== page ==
Progressive Decrease of Peripapillary Angioflow Vessel Density During Structural and Visual Field Progression in Early Primary Open-angle Glaucoma

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To present a case of early primary open-angle glaucoma in which retinal nerve fiber layer thickness (RNFLT), ganglion cell complex (GCC), and visual field progression were accompanied with significant progression of peripapillary angioflow vessel density (PAFD) measured with optical coherence tomographic angiography.


A 68-year-old female patient who was under topical intraocular pressure (IOP) lowering medication for 20 years for ocular hypertension of the right and preperimetric primary open-angle glaucoma of the left eye (with reproducible inferotemporal and superotemporal neuroretinal rim and RNFL loss) was prospectively imaged with the AngioVue OCT for RNFLT, GCC thickness, and PAFD, and investigated with the Octopus Normal G2 visual field test on the same days at 6-month intervals for 18 months, while the IOP of the left eye escaped from control.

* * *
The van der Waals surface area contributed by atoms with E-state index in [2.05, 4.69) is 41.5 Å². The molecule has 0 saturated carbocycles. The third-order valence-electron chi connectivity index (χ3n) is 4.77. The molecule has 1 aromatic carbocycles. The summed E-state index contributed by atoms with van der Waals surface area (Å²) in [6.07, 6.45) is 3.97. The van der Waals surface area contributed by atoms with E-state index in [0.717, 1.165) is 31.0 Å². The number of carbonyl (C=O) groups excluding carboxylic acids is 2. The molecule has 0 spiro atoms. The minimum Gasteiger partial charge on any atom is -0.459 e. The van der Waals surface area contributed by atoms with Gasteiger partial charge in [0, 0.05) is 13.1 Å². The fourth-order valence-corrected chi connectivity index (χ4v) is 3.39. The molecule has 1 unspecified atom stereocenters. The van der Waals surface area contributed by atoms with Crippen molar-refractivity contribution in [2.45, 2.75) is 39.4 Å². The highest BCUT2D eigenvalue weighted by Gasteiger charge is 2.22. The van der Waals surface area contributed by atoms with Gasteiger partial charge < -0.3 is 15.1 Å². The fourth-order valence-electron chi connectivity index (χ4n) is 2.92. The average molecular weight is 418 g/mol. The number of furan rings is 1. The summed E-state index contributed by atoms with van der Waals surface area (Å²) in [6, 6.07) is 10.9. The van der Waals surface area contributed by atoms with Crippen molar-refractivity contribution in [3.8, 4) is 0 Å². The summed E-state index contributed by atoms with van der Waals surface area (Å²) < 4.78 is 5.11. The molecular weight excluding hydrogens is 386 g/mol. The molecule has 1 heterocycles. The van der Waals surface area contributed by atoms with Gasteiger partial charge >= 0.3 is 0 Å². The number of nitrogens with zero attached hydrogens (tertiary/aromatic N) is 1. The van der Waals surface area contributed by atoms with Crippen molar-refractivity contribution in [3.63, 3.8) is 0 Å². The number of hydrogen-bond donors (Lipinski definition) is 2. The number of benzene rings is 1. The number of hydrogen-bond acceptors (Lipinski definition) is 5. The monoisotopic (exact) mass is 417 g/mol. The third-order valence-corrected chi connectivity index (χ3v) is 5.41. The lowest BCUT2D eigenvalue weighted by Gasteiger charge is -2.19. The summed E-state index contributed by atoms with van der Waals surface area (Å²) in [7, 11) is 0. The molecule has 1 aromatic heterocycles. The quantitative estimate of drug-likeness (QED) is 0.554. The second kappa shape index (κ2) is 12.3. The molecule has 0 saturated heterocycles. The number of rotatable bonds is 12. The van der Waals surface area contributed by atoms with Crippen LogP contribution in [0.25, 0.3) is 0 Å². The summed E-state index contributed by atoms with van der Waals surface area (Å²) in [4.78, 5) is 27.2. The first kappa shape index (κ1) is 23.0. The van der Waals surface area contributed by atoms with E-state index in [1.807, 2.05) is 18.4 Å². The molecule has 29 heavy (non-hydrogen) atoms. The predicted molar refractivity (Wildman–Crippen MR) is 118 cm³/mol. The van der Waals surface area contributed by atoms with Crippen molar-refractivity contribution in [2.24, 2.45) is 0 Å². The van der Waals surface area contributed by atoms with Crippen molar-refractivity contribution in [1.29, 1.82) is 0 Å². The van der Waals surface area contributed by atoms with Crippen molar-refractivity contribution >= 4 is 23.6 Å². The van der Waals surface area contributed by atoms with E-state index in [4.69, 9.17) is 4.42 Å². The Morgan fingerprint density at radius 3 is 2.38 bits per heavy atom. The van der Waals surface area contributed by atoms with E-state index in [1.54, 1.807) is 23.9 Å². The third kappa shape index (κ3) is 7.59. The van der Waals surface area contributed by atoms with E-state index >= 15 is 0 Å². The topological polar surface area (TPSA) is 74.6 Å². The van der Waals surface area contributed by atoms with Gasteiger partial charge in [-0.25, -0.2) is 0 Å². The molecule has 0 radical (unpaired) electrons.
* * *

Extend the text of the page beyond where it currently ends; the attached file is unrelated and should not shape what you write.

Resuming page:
IOP of the left eye fluctuated between 14 and 30 mm Hg in the study period. RNFLT, GCC thickness, and peripapillary PAFD all decreased significantly (linear regression analysis, P=0.030, 0.040, and 0.020, respectively), and a significant 2.1 dB/y progression was seen for a superior visual field cluster. The RNFLT, peripapillary PAFD, and visual field of the right eye remained normal and unchanged.


In our case IOP elevation, glaucomatous visual field conversion, and structural progression were accompanied with significant progressive decrease of peripapillary PAFD. The simultaneous thinning of RNFLT and GCC and decrease of peripapillary PAFD suggest that PAFD may potentially be an additional indicator of early progression in primary open-angle glaucoma.

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